How to Keep a Wandering Senior Safe
Wandering away and getting lost: these are serious concerns for people with Alzheimer’s or other form of dementia. In fact, six out of 10 people with dementia will wander away from home at some point in their disease, says the Alzheimer’s Association. You may not think someone who is in a frail state or who uses a cane or walker could get very far, but it can and does happen. And when it does, it can be very scary for all involved.
Most times, the person is found unscathed. But other times, they may fall, have an accident or succumb to weather exposure and not be found until it’s too late. That’s why it’s critical to ensure your loved one remains safe at all times. The best way to ensure no gaps in care occur is to hire Alzheimer’s in home care.
Tips to Guard Against Wandering
Here are some tips on how to keep your wandering senior safe.
Lock the Doors
Lock the doors to the house, provided someone in charge is in the home in case of emergency. You may think it’s cruel to lock them in, but it’s really in their best interests if they’re prone to escaping. It also keeps the family members and neighbors from worrying, plus it guards against frequent calls to the police.
Use deadbolt door locks, keeping the keys on a chain around your neck in case of fire or other emergency. Then you would be able to open the door to allow for exit, explains Aging Care.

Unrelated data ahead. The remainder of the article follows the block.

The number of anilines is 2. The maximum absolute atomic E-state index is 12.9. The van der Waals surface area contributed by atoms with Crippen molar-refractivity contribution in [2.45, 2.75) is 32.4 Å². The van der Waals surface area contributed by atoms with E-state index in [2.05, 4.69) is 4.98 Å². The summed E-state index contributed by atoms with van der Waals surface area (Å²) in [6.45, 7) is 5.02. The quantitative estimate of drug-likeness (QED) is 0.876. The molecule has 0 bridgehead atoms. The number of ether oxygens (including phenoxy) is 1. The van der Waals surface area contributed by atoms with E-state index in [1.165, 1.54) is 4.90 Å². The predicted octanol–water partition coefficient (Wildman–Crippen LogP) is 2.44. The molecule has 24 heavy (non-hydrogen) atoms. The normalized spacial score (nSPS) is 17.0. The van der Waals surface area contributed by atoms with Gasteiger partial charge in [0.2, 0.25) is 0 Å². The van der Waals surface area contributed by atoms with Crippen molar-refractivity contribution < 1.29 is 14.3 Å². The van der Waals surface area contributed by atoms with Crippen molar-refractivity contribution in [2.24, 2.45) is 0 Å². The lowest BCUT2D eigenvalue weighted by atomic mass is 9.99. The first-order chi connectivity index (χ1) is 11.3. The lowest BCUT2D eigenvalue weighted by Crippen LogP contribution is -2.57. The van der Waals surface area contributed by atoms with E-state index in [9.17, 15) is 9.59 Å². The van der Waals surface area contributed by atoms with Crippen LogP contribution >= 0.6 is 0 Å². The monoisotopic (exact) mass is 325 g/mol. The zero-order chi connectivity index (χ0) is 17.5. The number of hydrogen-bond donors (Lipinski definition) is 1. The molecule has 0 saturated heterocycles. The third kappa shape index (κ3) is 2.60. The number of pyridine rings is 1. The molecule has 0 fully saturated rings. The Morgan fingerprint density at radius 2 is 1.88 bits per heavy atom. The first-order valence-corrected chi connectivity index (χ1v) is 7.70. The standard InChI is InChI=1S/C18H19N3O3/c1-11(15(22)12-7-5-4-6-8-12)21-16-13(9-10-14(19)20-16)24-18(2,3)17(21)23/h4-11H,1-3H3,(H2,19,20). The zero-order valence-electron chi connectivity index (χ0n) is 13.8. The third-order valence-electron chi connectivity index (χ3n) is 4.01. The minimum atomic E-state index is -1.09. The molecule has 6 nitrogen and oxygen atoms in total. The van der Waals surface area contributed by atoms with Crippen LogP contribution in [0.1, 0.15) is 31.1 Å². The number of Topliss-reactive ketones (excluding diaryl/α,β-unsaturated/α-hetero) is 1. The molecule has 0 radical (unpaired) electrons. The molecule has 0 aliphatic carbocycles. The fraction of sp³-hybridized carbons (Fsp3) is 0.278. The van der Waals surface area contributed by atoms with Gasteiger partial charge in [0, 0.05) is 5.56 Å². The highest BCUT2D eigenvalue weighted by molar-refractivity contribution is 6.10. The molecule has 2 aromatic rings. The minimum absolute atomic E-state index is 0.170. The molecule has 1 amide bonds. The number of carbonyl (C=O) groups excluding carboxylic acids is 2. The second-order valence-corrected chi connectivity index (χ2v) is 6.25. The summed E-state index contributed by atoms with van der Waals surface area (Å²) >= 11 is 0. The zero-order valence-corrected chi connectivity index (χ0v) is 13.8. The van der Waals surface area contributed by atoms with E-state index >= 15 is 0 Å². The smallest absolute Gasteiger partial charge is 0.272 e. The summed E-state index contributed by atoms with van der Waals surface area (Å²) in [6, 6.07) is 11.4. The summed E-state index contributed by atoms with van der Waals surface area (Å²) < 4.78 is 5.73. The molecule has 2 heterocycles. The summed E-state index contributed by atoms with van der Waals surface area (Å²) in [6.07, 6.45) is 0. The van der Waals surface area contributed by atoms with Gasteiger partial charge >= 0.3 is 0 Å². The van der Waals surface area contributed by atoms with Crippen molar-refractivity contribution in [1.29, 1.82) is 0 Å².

You may also want to try child locks and alarms, installing one at the bottom or top of the door. Your senior loved one is unlikely to look very high up or down low for locking mechanisms. Install sliding locks and chained door guards well out of their reach. Keypad door knobs also work well, such as at basement stairs. Do not tell them the combination.
Install child-proof door knob coverings to make it difficult to operate the knobs, just like the ones you used for your toddlers.
Many determined seniors try to escape through widows. Install alarms on all windows, especially in their bedroom or bathroom.
Many times, elderly will attempt to leave their rooms at night and wander because they are looking for food or drink. To encourage them to stay in their own rooms at night, put a mini fridge in there stocked with healthy snacks and beverages, such as water and low-sugar juice.
Provide them with a TV and make sure the remote is close by so they can change the channel when they want. Check the batteries often so they don’t have to get up and go looking for some. You may also want to put a commode in the room so they can toilet in there as well. If your loved one has a tendency to lock themselves in the bathroom, remove the door and put in a privacy curtain instead.
Clearly Mark Interior Doors
Sometime seniors gain access to the outdoors by accident. They may simply be confused and are searching for another interior room, such as their bedroom, bathroom or kitchen. Clearly mark all interior doors with wording and pictures. Disguise doors that you don’t want them to use, such as those leading to the front yard or a basement. Cover those doors with dark curtains, suggests Daily Caring.
It can be scary to see your senior loved one wander, especially in the throes of such a debilitating disease. But the right Alzheimer’s care can give you peace of mind.
Contact Preferred HealthStaff
Rest assured, our Alzheimer’s home care in Gettysburg can ensure the safety and security of your loved one who suffers from dementia and has been known to wander. Please contact us toll free at 866-943-9791 or in Fairfield 717-642-8500.